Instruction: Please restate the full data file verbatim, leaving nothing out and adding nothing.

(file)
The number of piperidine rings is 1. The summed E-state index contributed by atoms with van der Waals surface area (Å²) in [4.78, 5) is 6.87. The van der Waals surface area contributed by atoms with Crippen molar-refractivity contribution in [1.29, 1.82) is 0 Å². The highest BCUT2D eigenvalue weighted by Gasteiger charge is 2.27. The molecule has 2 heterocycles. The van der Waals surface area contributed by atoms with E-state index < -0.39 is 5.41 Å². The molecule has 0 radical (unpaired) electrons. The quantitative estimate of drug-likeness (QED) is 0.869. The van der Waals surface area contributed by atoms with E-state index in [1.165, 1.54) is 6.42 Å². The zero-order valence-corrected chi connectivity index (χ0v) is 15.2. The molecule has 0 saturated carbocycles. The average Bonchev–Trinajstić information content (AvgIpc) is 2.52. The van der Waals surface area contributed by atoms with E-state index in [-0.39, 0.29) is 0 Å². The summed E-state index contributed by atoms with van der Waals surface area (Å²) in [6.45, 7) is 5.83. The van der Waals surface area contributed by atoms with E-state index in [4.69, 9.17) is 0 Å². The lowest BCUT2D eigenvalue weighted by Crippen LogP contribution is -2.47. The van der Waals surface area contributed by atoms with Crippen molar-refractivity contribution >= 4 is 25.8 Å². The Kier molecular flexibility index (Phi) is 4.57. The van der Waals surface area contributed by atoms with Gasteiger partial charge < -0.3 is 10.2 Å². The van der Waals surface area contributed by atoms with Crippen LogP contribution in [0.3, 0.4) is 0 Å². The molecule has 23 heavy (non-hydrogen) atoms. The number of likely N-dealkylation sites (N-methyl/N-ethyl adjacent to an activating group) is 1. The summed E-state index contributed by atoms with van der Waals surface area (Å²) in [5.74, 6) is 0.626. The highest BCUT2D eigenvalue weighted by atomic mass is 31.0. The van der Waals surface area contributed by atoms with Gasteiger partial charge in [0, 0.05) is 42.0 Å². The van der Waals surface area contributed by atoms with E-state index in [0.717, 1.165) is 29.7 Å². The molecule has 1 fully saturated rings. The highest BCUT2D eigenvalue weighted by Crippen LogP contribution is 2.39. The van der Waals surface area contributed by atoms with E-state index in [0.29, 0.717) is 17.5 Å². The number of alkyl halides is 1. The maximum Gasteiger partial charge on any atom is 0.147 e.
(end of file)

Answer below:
The number of piperidine rings is 1. The summed E-state index contributed by atoms with van der Waals surface area (Å²) in [4.78, 5) is 6.87. The van der Waals surface area contributed by atoms with Crippen molar-refractivity contribution in [1.29, 1.82) is 0 Å². The highest BCUT2D eigenvalue weighted by Gasteiger charge is 2.27. The molecule has 2 heterocycles. The van der Waals surface area contributed by atoms with E-state index < -0.39 is 5.41 Å². The molecule has 0 radical (unpaired) electrons. The quantitative estimate of drug-likeness (QED) is 0.869. The van der Waals surface area contributed by atoms with E-state index in [1.165, 1.54) is 6.42 Å². The zero-order valence-corrected chi connectivity index (χ0v) is 15.2. The molecule has 0 saturated carbocycles. The average Bonchev–Trinajstić information content (AvgIpc) is 2.52. The van der Waals surface area contributed by atoms with E-state index in [-0.39, 0.29) is 0 Å². The summed E-state index contributed by atoms with van der Waals surface area (Å²) in [6.45, 7) is 5.83. The van der Waals surface area contributed by atoms with E-state index in [4.69, 9.17) is 0 Å². The lowest BCUT2D eigenvalue weighted by Crippen LogP contribution is -2.47. The van der Waals surface area contributed by atoms with Crippen molar-refractivity contribution >= 4 is 25.8 Å². The Kier molecular flexibility index (Phi) is 4.57. The van der Waals surface area contributed by atoms with Gasteiger partial charge < -0.3 is 10.2 Å². The van der Waals surface area contributed by atoms with Crippen LogP contribution in [0.3, 0.4) is 0 Å². The molecule has 23 heavy (non-hydrogen) atoms. The number of likely N-dealkylation sites (N-methyl/N-ethyl adjacent to an activating group) is 1. The summed E-state index contributed by atoms with van der Waals surface area (Å²) in [5.74, 6) is 0.626. The highest BCUT2D eigenvalue weighted by atomic mass is 31.0. The van der Waals surface area contributed by atoms with Gasteiger partial charge in [0, 0.05) is 42.0 Å². The van der Waals surface area contributed by atoms with E-state index in [0.717, 1.165) is 29.7 Å². The molecule has 1 fully saturated rings. The highest BCUT2D eigenvalue weighted by Crippen LogP contribution is 2.39. The van der Waals surface area contributed by atoms with E-state index in [0.29, 0.717) is 17.5 Å². The number of alkyl halides is 1. The maximum Gasteiger partial charge on any atom is 0.147 e.